Three players from Argentina’s national rugby team were suspended after antisemitic and other hateful messages from a decade ago were discovered on Twitter and spread on social media.
Two days later, however, following pressure from members of the national team and other Argentine rugby clubs, the Argentina Rugby Union reinstated the players, who were allowed to play in the squad’s next match on Saturday.
The messages, also against Black people and immigrants from neighbouring countries, were made in 2011-12 by Pablo Matera, the team’s captain, as well as Guido Petti and Santiago Socino, and discovered last week.
“What a mess could be in Villa Crespo if Hitler were alive,” Socino wrote, referring to the Jewish-backed soccer team Atlanta from the Jewish neighbourhood of Villa Crespo. A hashtag used a slang expression that refers to the idea of killing Jews to make soap.
In another tweet, Socino mocked circumcision and made reference to the stereotype of Jews being cheap.
Matera spoke of “running over blacks” with his car and disparaged Bolivians and Paraguayans.
The Argentine Jewish political umbrella, DAIA, responded on Twitter.
“The hatred and racism with which he refers to different groups reveals the contempt for equality and human diversity from who today is one of the representatives of Argentina,” the group wrote.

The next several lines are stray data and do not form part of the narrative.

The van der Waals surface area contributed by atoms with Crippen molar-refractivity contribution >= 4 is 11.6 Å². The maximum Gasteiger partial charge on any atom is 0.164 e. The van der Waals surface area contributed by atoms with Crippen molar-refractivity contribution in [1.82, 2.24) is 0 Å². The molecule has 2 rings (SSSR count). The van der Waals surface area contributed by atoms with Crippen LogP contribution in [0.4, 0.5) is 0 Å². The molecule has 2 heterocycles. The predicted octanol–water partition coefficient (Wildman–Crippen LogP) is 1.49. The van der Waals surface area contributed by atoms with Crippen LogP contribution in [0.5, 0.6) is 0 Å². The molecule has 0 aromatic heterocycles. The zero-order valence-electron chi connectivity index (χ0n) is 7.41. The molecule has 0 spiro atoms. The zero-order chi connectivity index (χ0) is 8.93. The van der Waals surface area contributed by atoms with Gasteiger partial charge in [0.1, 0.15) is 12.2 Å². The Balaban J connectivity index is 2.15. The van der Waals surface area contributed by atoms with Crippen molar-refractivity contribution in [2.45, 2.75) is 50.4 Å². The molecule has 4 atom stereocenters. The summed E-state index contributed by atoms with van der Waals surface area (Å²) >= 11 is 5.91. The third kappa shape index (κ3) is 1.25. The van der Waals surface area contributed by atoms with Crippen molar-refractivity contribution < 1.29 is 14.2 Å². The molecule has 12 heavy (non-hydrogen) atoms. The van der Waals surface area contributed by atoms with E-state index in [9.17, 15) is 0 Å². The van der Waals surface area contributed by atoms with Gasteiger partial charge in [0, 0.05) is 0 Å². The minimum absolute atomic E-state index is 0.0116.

The National Institute against Discrimination also condemned the tweets.
In its condemnation, the only Jewish rugby club in Argentina, Sociedad Hebraica Argentina, said it wasn’t a problem of the sport.
“The problem is in our society, which is increasingly violent and with a lack of values,” the club’s president, Jonathan Lemcovich, said in an interview with by C5N TV. “Education is the key.”
The Argentina Rugby Union opened a disciplinary proceeding, saying the players’ suspension would last “until their disciplinary situation is defined,” before the pushback. Matera also was stripped of the captaincy.
“The Argentina Rugby Union condemns any instance of hate speech and considers it unacceptable that anyone expressing those views would represent our country,” its statement said after the tweets came under public scrutiny.
On Friday, following a meeting of the union and DAIA, the union’s website said the Jewish group offered its pedagogical tools and agreed to tackle “a series of trainings in order to raise awareness and reflecting on the problem of discrimination, and to value of cultural diversity.”
The controversy erupted just two weeks after the national team’s historic victory over the world power All Blacks of New Zealand, 21-15, at the Tri Nations Tournament in Sydney. The win, led by Matera, marked the first time Argentina had ever beaten the New Zealanders.
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